Last Saturday, we had a close call with our one-year-old kitty, Kenji. He had a bad reaction to receiving his first full set of adult vaccines, and shortly afterward, he started going into shock and was unable to breathe. It was scary, but thankfully, he survived and is now back to his old mischief.
That incident, along with some discussions Scott and I have been having about bio-ethics, made me think about some close calls in my life.
As he and I discussed advances in medicine and the plethora of choices we have today to extend our lives by using medicines and treatments to combat disease, he touched upon the fact that so many women in childbirth died in previous generations. And the babies often died as well. This, of course, I knew, but in the context of our discussion, it had never really settled in for me that I could have died giving birth to Jacob. He was delivered by "emergency" c-section, which meant that they didn't have time to numb me up with a spinal anesthetic before Jacob would need to be delivered. He was breach--foot first. So, they gave me general anesthesia and I was out for the count. Twenty minutes later, Scott got to see our little bundle of joy wheeled out of the operating area.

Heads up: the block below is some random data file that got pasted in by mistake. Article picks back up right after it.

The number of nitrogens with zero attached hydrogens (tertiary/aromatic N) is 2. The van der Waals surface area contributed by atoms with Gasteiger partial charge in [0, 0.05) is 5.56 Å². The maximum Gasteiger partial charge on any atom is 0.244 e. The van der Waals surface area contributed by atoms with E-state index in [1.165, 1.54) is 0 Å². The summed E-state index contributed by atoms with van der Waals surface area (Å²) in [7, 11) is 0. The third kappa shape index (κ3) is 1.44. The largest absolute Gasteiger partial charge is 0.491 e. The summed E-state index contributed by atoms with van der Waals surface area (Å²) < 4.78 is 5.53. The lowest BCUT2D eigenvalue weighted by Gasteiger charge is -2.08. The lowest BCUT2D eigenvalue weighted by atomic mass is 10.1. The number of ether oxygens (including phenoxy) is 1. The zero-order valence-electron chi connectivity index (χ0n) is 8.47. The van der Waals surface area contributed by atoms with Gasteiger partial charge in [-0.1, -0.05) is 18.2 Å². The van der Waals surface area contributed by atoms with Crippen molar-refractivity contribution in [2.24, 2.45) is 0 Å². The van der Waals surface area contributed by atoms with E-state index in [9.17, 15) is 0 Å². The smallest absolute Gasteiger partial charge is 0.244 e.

I've always sort of resented the fact that for my only child, I was not conscious for the delivery. And then as Scott and I were talking about it last week, I realized how lucky I was to have an attentive team of nurses and doctors who took good care of me so that I was able to deliver a healthy baby and come out of the procedure relatively unscathed. In previous generations, I may have had no option but to deliver the baby naturally and might have potentially died in childbirth. And Jacob could have been in distress during an abnormal delivery. Yes, I agree that c-sections are sometimes unnecessary, and perhaps, if I was omniscient, I would know that my c-section was not necessary either.
But it just made me stop and count my blessings. Maybe all these years, I've looked at it the wrong way. Instead of being grumpy about "missing" the delivery, I should be thankful that God spared me and my son from an untimely death. Yes, it's a bit morbid to consider, but it reminds me of all of those close calls we may have--near-miss car accidents, bronchitis that's knocked out by an anti-biotic, cancer treatments that slow down or eradicate the growth of diseased cells. We have God's angels protecting us, and God, in His mercy, to thank.